Even as injuries sapped his availability, Larkin remained in high regard. No less an authority than Bill James ranked him as the sixth-best shortstop in his New Bill James Historical Baseball Abstract in 2001, writing that Larkin "is one of the ten most complete players in baseball history. He's a .300 hitter, has power, has speed, excellent defense, and is a good percentage player. He ranks with DiMaggio, Mays, and a few others as the most well-rounded stars in baseball history."
Indeed, on a certain level, Larkin is a nearly flawless candidate for the Hall of Fame. He measures up very well on the JAWS scale, surpassing the standards on both the career and peak fronts by comfortable margins and covering all the bases as far as his traditional credentials go. A dozen All-Star appearances, a few Gold Gloves, an MVP award, a ring... the only area in which he fell short is in never lead the league in a key statistical category. He's worthy of Cooperstown, an opinion which a majority of the voters quickly came around to on Larkin's inaugural appearance on the ballot. His long-term outlook for gaining entry is a positive one; since the BBWAA switched back to an annual vote in 1966, no player has ever polled above 43 percent on his first ballot and not eventually won election from the writers.
Where Larkin appears likely to reach Cooperstown eventually, the news isn't so sunny for Trammell, an outstanding two-way shortstop who only broke 20 percent among BBWAA voters last year, his ninth on the ballot. Like Larkin, Trammell is inextricably linked with a single team, having spent 20 seasons as a Tiger, 15 of them as their regular shortstop. He arrived in late 1977 along with Lance Parrish and Jack Morris, and debuted in the same game as Lou Whitaker, his regular middle-infield partner through 1994.
Excelling both at the plate and in the field, Trammell led the World Champion 1984 Tigers in WARP (8.4) and won the World Series MVP by hitting .450/.500/.800. He should have been the AL MVP in 1987, when he hit .343/.402/.551 with 28 HR and 105 RBI for the AL East-winning Tigers. He lost a very close vote to 47-HR outfielder George Bell, whose WARP he topped by nearly half (10.0 to 5.4). He was also 2.4 wins better than Wade Boggs (7.6, off of a .363/.461/.588 year with 24 HR and 108 RBI).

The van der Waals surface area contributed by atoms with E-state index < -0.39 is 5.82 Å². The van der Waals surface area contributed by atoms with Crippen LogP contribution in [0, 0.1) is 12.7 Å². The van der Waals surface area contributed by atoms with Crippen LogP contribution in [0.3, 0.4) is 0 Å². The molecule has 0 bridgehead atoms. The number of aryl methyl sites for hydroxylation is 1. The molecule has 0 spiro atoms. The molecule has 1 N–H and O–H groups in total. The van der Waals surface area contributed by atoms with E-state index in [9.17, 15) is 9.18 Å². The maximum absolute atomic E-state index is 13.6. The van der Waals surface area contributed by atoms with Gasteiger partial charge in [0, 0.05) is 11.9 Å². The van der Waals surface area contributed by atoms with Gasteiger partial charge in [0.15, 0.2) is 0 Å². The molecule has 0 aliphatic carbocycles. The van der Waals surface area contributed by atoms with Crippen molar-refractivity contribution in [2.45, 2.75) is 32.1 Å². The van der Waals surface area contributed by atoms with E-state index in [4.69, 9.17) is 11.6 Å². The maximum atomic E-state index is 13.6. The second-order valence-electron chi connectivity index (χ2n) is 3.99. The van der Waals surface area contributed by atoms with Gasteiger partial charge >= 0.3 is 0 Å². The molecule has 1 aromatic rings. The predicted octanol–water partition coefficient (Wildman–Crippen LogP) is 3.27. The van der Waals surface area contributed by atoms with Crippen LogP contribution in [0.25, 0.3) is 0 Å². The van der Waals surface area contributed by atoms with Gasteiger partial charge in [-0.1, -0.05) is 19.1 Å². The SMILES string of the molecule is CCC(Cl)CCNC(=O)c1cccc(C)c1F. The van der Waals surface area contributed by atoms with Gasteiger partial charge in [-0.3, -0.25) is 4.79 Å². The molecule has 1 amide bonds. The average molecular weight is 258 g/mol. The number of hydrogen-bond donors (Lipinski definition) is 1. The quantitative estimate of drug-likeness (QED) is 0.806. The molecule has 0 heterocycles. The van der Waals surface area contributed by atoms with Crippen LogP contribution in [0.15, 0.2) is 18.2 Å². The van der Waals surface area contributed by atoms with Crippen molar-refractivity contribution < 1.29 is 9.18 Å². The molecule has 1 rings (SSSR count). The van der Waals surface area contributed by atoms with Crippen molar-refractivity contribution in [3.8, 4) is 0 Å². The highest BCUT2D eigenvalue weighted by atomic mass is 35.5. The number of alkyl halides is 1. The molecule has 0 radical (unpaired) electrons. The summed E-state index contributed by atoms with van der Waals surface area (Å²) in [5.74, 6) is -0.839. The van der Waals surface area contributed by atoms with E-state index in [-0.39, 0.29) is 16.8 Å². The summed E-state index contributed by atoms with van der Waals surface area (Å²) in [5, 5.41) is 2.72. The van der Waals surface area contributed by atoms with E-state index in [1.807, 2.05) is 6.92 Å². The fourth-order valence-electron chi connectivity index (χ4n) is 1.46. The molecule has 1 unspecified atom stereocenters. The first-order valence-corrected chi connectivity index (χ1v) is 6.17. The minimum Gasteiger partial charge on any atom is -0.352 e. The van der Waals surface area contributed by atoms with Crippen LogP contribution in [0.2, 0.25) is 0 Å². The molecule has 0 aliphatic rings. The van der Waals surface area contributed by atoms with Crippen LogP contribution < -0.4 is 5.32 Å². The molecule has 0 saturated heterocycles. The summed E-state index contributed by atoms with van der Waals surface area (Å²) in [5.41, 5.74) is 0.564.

Trammell's mixture of offense and defense was a rare package. He's one of 33 shortstops who were at least 100 runs above average in the field. Of that group, he ranks 27th in FRAA, but third in Runs Above Position behind only Honus Wagner and Cal Ripken Jr. He not only clears the JAWS standards for both career and peak by a wide margin, his score is better than all but five of the 20 shortstops in the Hall of Fame:
*BBWAA-elected Hall of Famer
Ripken, Smith, and Larkin were contemporaries, as was Robin Yount (68.5/46.2/57.4). While Trammell is a step below Ripken and Smith in WARP, that's mostly a function of late-career playing time. He holds his own as far as True Average and fielding within that group, though Larkin fares even better:
Given the minimal traction Trammell's candidacy has gotten, there's reason to be concerned that voters' expectations for what constitute a great shortstop have been altered by the Rodriguezes and Derek Jeters of the last decade and a half. While that shouldn't detract from Trammell's case, the odds of his gaining entry via the BBWAA have grown long. Only three players—Luis Aparicio, Duke Snider, and Don Drysdale—have received lower percentages of the vote at any time and gained election from the writers, all of them in the early years of their candidacies. Only eight players—Richie Ashburn, Orlando Cepeda, Nellie Fox, Bill Mazeroski, Pee Wee Reese, Phil Rizzuto, Red Schoendienst, and Enos Slaughter—have received less than 50 percent in their ninth year on the ballot and made it to Cooperstown, all of them via the Veterans Committee. Trammell deserves better, but that doesn't mean he'll get it.
Like ballotmates Alomar and Carlos Baerga, Santiago was one of the Padres' successful Puerto Rican signings, a cannon-armed catcher who spent 20 years in the majors with no fewer than nine teams. He found success early, winning the NL Rookie of the Year award for the Padres by hitting .300/.324/.467 with 18 homers in 1987 despite a hacktastic 112/16 K/BB ratio. In a way, it was all downhill from there, as he never topped that season's 5.2 WARP.